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Evaluation of Anti-Inflammatory Activity through Assaying the St
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Journal of Natural Product and Plant Resources

Research Article - Journal of Natural Product and Plant Resources ( 2017) Volume 7, Issue 2

Evaluation of Anti-Inflammatory Activity through Assaying the Stability of Erythrocytesâ?? Membrane by Different Organic Extracts of Heliotropium Indicum (Boraginacea)

Corresponding Author:
Md. Hamiduzzaman
Lecturer, Department of Pharmacy University of Asia Pacific, Bangladesh.
E-mail:
hamiduzzaman@uap-bd.edu

Abstract

In this study, different organic soluble extracts i.e. methanol, n-hexane, carbon tetrachloride and chloroform along with aqueous soluble fraction of both roots & leaves of Heliotropium indicum were designed to investigate for cell membrane stabilizing activity. An in vitro study of different organic soluble extracts stabilized erythrocytes’ (RBC) membrane significantly. The chloroform soluble fraction of roots revealed 31.59 % and 64.7 % whereas n-hexane soluble fraction of leaves demonstrated 29.27 % and 56.9 % inhibition of hemolysis of RBC caused by heat and hypotonic solution respectively. The assay result was compared with standard acetyl salicylic acid (0.10 mg/ml) which inhibited 35.26 % and 73.56% hemolysis of RBC caused by heat and hypotonic solution respectively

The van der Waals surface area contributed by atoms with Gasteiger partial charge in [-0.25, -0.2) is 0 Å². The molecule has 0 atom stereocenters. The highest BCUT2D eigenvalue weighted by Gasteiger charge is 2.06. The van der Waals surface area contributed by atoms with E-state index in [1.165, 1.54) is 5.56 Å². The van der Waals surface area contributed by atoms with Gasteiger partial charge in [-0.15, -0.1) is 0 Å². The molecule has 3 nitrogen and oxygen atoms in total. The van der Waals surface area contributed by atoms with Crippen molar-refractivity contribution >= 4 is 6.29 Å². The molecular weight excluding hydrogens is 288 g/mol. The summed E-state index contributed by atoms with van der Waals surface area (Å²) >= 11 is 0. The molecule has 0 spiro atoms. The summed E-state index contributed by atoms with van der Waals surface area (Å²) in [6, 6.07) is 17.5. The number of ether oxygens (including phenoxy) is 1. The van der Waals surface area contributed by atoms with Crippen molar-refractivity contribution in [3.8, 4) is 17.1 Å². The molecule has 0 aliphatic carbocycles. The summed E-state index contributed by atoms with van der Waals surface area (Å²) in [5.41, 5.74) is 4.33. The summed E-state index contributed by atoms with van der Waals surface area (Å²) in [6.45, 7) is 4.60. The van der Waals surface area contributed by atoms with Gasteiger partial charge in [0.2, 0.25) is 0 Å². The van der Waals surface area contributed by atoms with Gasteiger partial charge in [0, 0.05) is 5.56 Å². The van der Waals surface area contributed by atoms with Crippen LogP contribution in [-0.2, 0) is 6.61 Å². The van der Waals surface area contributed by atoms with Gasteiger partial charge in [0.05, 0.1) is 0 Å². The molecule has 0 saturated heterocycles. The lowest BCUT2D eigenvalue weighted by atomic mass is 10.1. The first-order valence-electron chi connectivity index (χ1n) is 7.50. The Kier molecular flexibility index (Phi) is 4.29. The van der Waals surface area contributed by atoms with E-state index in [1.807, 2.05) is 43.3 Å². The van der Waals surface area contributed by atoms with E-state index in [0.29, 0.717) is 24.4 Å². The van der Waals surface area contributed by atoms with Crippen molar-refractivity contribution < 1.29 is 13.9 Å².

Keywords

Heliotropium indicum, Membrane stabilizing activity, Acetyl salicylic acid.

Introduction

Heliotropium indicum (Bengali-Hatisur, Family: Boraginaceae) is an annual herb with branched stem and strong taproot having usually 1 meter height but sometimes it may grow as tall as 1.5 meter. Stem deeply grooved and covered with large and coarse white hairs. Leaves are opposite or alternate, 3-15 cm long, 2-10 cm wide, ovate to oblong-ovate with dense and long white hairs on both surfaces [1].